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Adam Stein

PhD Candidate / Engineer / Consultant

Carnegie Mellon University

Biography

Adam Stein is a PhD Candidate in Engineering and Public Policy at Carnegie Mellon University. His current research interests include energy system design, emergency planning and decision making near nuclear power plants, and developing risk and consequence models for advanced reactors. He brings more than a decade of R&D experience to help address interdicipliary problems. Outside or engineering and research, he is the Partner & Family Advocate and VP of Campus Affairs for the Graduate Student Assembly at Carnegie Mellon University and Assistant Band Director for a local school district.

Interests

  • Energy System Modeling
  • Advanced Nuclear Risk and Safety
  • Decision Making Under Uncertainty
  • Product & Prototype Design
  • Mechatronics
  • Advanced manufacturing

Education

  • PhD Candidate in Engineering and Public Policy, 2020

    Carnegie Mellon University

  • MS in Engineering and Public Policy, 2019

    Carnegie Mellon University

  • MBA, 2016

    Indiana University of Pennsylvania

  • BS in Mechanical Engineering, 2009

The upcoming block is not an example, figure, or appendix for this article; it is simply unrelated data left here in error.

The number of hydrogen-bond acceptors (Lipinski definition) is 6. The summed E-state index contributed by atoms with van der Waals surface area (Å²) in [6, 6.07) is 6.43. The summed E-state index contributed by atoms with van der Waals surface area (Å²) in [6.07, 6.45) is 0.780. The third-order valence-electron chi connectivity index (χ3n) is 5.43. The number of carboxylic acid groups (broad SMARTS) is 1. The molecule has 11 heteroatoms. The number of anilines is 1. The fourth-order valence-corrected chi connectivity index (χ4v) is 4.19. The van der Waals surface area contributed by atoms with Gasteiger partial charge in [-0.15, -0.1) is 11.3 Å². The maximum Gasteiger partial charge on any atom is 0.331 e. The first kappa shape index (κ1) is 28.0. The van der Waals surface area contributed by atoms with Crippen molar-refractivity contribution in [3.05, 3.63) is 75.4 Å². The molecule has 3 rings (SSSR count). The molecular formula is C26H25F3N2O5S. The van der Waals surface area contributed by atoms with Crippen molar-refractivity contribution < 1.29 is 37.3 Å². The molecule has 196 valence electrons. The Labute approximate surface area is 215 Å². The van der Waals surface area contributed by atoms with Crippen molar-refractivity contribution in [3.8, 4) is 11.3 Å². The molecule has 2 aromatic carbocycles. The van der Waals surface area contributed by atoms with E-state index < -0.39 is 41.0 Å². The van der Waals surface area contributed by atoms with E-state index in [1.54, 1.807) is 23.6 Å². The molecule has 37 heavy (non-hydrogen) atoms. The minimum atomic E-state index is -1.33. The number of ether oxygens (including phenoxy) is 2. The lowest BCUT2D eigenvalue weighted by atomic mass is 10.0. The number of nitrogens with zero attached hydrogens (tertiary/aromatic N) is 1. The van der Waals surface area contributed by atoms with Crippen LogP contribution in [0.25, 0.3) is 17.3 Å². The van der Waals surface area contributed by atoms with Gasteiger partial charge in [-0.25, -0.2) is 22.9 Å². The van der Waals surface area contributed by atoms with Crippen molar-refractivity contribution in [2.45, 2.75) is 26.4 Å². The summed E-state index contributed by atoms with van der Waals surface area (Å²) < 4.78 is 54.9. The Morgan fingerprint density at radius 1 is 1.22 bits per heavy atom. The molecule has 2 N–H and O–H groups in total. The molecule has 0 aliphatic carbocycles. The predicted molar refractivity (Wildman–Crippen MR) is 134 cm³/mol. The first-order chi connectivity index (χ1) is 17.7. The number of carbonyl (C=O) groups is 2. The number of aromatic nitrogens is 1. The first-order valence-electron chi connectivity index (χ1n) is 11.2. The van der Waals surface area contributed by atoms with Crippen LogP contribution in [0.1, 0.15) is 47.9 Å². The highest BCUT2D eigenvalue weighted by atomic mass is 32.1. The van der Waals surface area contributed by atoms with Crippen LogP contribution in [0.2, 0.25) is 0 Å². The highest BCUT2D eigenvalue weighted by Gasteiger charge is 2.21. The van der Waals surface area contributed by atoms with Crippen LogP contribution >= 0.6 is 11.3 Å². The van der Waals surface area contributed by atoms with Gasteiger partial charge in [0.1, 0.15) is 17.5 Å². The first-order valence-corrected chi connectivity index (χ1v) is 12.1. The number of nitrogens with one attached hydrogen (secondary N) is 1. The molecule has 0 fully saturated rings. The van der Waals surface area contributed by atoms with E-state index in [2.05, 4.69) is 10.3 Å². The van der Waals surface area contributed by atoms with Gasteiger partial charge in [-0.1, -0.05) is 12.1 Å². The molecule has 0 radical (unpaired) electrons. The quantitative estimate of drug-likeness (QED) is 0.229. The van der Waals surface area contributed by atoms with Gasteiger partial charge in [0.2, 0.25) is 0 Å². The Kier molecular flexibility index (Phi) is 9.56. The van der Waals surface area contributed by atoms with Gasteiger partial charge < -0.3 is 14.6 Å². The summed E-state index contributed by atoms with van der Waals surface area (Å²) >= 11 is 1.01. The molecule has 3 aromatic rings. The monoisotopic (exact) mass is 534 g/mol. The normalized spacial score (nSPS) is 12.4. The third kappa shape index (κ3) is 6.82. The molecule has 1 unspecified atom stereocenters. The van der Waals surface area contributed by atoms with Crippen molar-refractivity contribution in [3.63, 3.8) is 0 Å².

University of Pittsburgh

  • Certificate in Nuclear Engineering, 2009

    University of Pittsburgh

Recent Posts

Working Remotely - a How-to Guide

Successfully tansitioning to remote work needs to be well planned. Millions of people across many industries have suddenly been forced to switch to remote work due to the current COVID-19 situation, without much time to plan or resources. This guide offers suggestions and insight to ‘flatten the learning curve’ of how to work remotely by filling the gaps that other guides miss - no home office, a swift transition, family at home, and more. Everyone has unique circumstances that need to be addressed resulting in no perfect solution.

Working Remotely - Resources List

Working Remotely with a Partner or Family

Working at home with a family is a challenge even in the best of times. Most families can find some success working from home with enough effort and flexibility. The hope is that it will be a source of suggestions and insight to ‘flatten the learning curve’ of how to work remotely. This guide is an add-on to the Working Remotely How-to Guide, which should be read first.

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